You could be reading the full-text of this article now if you...

If you have access to this article through your institution,
you can view this article in

Crosscultural Medical Education: Conceptual Approaches and Frameworks for Evaluation

Betancourt, Joseph R. MD, MPH

Academic Medicine:
Special Theme: Cultural Competence: SPECIAL THEME ARTICLES
Abstract

Given that understanding the sociocultural dimensions underlying a patient's health values, beliefs, and behaviors is critical to a successful clinical encounter, cross-cultural curricula have been incorporated into undergraduate medical education. The goal of these curricula is to prepare students to care for patients from diverse social and cultural backgrounds, and to recognize and appropriately address racial, cultural, and gender biases in health care delivery. Despite progress in the field of cross-cultural medical education, several challenges exist. Foremost among these is the need to develop strategies to evaluate the impact of these curricular interventions. This article provides conceptual approaches for cross-cultural medical education, and describes a framework for student evaluation that focuses on strategies to assess attitudes, knowledge, and skills, and the impact of curricular interventions on health outcomes.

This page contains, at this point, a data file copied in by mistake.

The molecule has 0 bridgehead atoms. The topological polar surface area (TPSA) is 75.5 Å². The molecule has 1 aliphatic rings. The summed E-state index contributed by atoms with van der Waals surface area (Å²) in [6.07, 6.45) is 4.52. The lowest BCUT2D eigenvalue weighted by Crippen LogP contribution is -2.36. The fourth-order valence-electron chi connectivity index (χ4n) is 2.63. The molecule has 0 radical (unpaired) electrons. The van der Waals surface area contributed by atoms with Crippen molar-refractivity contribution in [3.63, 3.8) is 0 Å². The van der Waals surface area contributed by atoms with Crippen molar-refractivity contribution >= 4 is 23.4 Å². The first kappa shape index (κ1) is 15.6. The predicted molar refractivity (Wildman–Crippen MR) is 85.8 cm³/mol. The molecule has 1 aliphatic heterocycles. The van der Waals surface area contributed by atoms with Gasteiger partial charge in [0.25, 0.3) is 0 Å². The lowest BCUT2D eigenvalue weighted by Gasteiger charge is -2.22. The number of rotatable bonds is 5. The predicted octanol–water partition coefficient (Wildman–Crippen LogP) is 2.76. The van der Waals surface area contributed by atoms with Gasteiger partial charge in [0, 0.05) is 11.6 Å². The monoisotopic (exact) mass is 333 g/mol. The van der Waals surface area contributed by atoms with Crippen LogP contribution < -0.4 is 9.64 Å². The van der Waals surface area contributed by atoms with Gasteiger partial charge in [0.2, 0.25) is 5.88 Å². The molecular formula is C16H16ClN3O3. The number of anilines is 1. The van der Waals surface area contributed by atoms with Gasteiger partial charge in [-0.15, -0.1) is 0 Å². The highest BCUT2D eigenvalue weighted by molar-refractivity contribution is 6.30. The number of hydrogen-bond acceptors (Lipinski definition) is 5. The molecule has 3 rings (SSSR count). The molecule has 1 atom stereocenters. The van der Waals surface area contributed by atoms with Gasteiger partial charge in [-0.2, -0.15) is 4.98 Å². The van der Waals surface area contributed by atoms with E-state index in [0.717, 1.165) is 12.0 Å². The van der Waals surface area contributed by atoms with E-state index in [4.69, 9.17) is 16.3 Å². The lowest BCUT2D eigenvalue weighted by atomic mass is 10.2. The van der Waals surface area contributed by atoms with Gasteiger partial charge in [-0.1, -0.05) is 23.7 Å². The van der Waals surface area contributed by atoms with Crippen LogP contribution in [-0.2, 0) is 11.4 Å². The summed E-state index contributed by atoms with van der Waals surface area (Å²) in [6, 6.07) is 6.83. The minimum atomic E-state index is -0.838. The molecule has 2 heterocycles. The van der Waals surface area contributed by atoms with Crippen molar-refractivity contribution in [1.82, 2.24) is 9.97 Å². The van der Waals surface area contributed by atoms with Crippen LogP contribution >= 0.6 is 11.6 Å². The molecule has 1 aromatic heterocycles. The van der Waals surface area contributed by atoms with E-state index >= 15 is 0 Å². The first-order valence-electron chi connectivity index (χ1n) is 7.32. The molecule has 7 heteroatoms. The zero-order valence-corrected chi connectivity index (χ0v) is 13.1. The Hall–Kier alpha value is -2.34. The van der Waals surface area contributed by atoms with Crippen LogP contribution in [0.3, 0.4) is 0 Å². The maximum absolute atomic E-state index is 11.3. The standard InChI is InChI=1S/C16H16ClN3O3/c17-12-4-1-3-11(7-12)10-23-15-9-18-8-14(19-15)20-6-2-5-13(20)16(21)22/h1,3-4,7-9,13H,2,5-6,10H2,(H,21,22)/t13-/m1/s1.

Author Information

Dr. Betancourt is senior scientist, Institute for Health Policy, and program director, multicultural education, Massachusetts General Hospital, Boston, Massachusetts, and assistant professor of medicine, Harvard Medical School, Boston.

Correspondence and requests for reprints should be addressed to Dr. Betancourt, 50 Staniford Street, Suite 942, Boston, MA 02114; telephone: (617) 724-9713; fax: (617) 724-4738; e-mail: 〈jbetancourt@pol.net〉.

This work was supported by The Commonwealth Fund, a New York City–based private, independent foundation. The views presented here are those of the author and not necessarily those of The Commonwealth Fund, its directors, officers, or staff.

The author thanks Drs. J. Emilio Carrillo and Alexander R. Green for their continued support and collaboration. Their expertise in cross-cultural education is unparalleled, and many of the principles outlined in this article emerged from five years of developing and teaching cross-cultural curricula in partnership with them.

This is an edited version of a paper prepared for the Association of American Medical Colleges' Commonwealth Fund Project: Medical Education and Cultural Competency: A Strategy to Eliminate Racial and Ethnic Disparities in Health Care.

© 2003 Association of American Medical Colleges